Another recent development underscores the flux in the digital economy.  Warner Bros., a major film studio, turned down creator Rob Thomas’ movie pitch based on his cult TV show Veronica Mars. The show was cancelled in 2007 after three seasons, but had enough of a following to raise $2 million on Kickstarter in less than 11 hours. It went on to raise over $4.5 million with time still remaining. Fans receive rewards for their level of donation but ultimately the win is their collective abiliy to create something that otherwise would not materialize (Jenkins, 2013).  The power of the audience to resource and hence decide what gets created marks a fundamental change in relations between media institutions and society.

New media gurus predicted these models would emerge. Benkler (2006) explains the new economic models as “commons based peer production” (p.59) where individuals, neither hierarchically assigned or even paid, act on their own will and passion to develop or contribute to the development of a shared vision or product. Jenkins (2004) predicted the emergence of a digital economy negotiated between producers and consumers and the emergence of a micropayment system allowing producers to sell their content directly to the consumers, cutting out intermediaries and lowering production and distribution costs.

Decentralized editorial power

Garbage Patch  Story Picked up by The New York Times:  Source: via Teresa on Pinterest




The convergence of media industries and resulting loss of diversity in journalism is being counterbalanced by the emergence of a crowdfunded blend of journalism, production and consumption (Aitamurto, 2011).  For example, the site Spot.Us acts like a collective intelligence site for freelance journalists. Readers make cash donations in order to fund a story, providing collective judgment about issues they believe deserve attention. Readers can also donate other resources such as knowledge on an issue, photography, or editing.  Crowdfunding is a form of participatory culture where donors feel empowered and encouraged to participate – becoming co-creators.  This is also an example of collective intelligence; rather than rely on an expert to determine what is newsworthy, the wisdom of the crowd becomes the arbiter of what is newsworthy. Mainstream media is paying attention and exploring new sources outside their traditional publishing process. On November 10th, 2009, the New York Times published a story from Spot.Us by Lindsey Hoshaw on the Pacific Garbage Patch, an island of trash afloat in the ocean. This was the first crowdfunded story to be picked up by a major US publication.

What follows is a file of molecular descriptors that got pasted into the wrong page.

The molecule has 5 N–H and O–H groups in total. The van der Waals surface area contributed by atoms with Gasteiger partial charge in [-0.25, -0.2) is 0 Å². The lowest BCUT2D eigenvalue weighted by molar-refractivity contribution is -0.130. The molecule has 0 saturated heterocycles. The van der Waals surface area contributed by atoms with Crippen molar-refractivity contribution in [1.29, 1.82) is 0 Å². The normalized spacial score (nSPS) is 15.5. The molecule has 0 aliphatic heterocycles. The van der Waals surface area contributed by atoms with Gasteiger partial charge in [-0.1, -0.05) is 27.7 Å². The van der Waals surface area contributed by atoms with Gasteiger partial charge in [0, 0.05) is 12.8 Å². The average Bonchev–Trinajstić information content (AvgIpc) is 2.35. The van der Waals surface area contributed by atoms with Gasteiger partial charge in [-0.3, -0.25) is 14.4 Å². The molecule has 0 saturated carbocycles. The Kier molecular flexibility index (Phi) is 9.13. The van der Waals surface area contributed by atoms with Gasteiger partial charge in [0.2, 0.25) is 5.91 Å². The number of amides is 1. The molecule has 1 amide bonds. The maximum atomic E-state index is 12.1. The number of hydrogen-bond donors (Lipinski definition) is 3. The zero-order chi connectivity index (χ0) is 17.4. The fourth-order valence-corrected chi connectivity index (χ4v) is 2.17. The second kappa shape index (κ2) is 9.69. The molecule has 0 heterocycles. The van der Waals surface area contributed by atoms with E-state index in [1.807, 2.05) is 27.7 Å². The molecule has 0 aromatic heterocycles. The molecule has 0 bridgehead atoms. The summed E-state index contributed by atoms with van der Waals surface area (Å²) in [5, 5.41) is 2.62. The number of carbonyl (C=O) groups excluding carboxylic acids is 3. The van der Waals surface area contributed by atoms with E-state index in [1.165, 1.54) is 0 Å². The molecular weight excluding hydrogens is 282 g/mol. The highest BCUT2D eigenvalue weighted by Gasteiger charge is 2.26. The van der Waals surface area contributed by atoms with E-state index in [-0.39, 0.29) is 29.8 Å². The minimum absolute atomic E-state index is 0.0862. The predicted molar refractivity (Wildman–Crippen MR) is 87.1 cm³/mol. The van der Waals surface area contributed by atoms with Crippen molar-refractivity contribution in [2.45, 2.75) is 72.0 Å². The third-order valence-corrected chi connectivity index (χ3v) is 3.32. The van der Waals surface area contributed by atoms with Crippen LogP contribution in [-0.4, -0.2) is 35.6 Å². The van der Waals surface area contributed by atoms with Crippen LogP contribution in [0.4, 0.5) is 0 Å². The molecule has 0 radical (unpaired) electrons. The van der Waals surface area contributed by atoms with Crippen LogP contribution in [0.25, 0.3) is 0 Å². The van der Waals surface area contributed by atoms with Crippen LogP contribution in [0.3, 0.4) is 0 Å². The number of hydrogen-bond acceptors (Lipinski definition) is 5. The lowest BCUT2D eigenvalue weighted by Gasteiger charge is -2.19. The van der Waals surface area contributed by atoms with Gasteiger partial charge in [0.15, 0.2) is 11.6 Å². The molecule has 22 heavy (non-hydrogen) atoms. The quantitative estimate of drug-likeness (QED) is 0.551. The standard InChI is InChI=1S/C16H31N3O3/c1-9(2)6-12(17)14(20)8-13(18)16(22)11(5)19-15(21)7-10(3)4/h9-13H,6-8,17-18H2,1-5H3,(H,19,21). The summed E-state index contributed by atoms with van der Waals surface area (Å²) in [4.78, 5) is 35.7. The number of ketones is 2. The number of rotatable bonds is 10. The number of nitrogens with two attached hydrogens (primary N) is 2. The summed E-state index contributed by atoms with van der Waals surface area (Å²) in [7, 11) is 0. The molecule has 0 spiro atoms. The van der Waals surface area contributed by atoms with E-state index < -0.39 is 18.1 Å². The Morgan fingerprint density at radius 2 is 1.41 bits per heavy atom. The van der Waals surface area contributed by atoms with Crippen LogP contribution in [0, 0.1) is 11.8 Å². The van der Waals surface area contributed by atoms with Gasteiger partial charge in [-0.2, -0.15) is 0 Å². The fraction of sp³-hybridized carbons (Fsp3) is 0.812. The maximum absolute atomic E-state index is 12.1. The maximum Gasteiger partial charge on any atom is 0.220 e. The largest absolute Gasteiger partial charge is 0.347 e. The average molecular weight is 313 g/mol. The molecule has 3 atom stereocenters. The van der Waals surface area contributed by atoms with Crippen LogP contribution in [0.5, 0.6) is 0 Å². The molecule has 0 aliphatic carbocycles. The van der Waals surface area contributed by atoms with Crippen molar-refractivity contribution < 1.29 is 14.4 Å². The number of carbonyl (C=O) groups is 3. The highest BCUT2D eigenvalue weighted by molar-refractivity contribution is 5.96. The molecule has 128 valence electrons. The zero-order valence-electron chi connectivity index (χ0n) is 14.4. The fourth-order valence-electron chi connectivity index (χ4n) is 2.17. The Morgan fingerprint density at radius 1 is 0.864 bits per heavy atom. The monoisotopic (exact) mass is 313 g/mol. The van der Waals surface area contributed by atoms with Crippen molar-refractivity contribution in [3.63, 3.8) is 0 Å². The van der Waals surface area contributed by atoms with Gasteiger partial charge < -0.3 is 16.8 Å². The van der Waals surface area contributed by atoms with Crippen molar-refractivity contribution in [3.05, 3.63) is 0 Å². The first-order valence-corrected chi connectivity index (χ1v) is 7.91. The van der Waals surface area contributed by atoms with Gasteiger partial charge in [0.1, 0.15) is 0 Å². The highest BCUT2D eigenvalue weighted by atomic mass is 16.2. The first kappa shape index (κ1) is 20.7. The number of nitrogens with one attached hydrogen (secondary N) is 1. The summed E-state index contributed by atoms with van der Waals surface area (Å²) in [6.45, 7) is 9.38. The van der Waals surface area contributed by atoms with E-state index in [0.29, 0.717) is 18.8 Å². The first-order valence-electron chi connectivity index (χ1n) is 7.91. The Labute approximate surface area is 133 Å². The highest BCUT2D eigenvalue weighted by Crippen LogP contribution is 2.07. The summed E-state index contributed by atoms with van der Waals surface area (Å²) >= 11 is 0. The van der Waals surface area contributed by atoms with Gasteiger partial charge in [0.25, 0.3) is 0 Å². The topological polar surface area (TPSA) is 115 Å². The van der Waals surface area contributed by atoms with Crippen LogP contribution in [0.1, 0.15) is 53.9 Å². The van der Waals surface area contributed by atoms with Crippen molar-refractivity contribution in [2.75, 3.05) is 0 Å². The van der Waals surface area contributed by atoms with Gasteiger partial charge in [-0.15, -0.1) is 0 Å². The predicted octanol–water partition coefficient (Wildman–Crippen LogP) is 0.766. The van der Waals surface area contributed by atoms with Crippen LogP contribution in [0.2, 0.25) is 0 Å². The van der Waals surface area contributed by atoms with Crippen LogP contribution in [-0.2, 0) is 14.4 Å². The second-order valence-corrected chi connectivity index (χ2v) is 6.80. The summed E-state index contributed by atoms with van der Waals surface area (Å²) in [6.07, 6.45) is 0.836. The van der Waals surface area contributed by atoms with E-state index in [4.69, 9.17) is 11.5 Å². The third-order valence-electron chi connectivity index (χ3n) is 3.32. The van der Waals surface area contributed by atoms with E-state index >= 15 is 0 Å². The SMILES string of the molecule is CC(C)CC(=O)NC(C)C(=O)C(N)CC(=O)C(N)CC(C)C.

The rise of the amateur publisher

Self-Publishing is Growing Across More Platforms: Source: via Teresa on Pinterest

Digital network media have given society its own means to publish, resulting in “the largest increase in expressive capability in human history” (Shirky, 2009). Toffler (1980) coined the term prosumer to describe the emerging trend of consumers as co-creators and active producers in the economy.  This new peer-based media ecosystem is creating a lot of content that competes against traditional publishers for audience share and relevance. The rise of the amateur publisher is supported by HTML coding tools that make it easy to create and update blogs, and comment boxes create opportunities for dialogue to take place between authors and readers (Lessig, 2008). Internet search engine hubs like Technorati count links to blogs and index and rank them to “show the revealed preferences of the blogosphere” (p.61), allowing us to see that many blog sites outperform traditional media.